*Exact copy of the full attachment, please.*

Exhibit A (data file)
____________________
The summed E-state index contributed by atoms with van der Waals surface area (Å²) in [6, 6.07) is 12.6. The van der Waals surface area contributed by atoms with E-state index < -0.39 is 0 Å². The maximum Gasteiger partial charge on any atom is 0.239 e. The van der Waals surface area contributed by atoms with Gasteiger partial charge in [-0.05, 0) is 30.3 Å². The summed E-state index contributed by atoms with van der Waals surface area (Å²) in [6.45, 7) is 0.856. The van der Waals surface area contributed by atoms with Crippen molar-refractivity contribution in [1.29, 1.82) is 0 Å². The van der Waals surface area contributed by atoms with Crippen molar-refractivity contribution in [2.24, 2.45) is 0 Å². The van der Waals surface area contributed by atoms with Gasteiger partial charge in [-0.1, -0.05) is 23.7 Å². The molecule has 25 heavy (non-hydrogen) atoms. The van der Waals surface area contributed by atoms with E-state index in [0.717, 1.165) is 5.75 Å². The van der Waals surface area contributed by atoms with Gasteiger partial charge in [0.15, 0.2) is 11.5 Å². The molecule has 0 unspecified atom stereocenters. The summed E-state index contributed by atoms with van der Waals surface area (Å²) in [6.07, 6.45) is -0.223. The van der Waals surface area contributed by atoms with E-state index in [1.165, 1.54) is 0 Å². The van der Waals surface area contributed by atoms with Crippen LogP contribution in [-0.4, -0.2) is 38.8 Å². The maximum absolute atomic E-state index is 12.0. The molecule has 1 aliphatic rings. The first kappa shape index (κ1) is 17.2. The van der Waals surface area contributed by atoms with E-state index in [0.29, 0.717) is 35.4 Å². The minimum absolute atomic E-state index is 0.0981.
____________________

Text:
The summed E-state index contributed by atoms with van der Waals surface area (Å²) in [6, 6.07) is 12.6. The van der Waals surface area contributed by atoms with E-state index < -0.39 is 0 Å². The maximum Gasteiger partial charge on any atom is 0.239 e. The van der Waals surface area contributed by atoms with Gasteiger partial charge in [-0.05, 0) is 30.3 Å². The summed E-state index contributed by atoms with van der Waals surface area (Å²) in [6.45, 7) is 0.856. The van der Waals surface area contributed by atoms with Crippen molar-refractivity contribution in [1.29, 1.82) is 0 Å². The van der Waals surface area contributed by atoms with Crippen molar-refractivity contribution in [2.24, 2.45) is 0 Å². The van der Waals surface area contributed by atoms with Gasteiger partial charge in [-0.1, -0.05) is 23.7 Å². The molecule has 25 heavy (non-hydrogen) atoms. The van der Waals surface area contributed by atoms with E-state index in [0.717, 1.165) is 5.75 Å². The van der Waals surface area contributed by atoms with Gasteiger partial charge in [0.15, 0.2) is 11.5 Å². The molecule has 0 unspecified atom stereocenters. The summed E-state index contributed by atoms with van der Waals surface area (Å²) in [6.07, 6.45) is -0.223. The van der Waals surface area contributed by atoms with E-state index in [1.165, 1.54) is 0 Å². The van der Waals surface area contributed by atoms with Crippen LogP contribution in [-0.4, -0.2) is 38.8 Å². The maximum absolute atomic E-state index is 12.0. The molecule has 1 aliphatic rings. The first kappa shape index (κ1) is 17.2. The van der Waals surface area contributed by atoms with E-state index in [0.29, 0.717) is 35.4 Å². The minimum absolute atomic E-state index is 0.0981.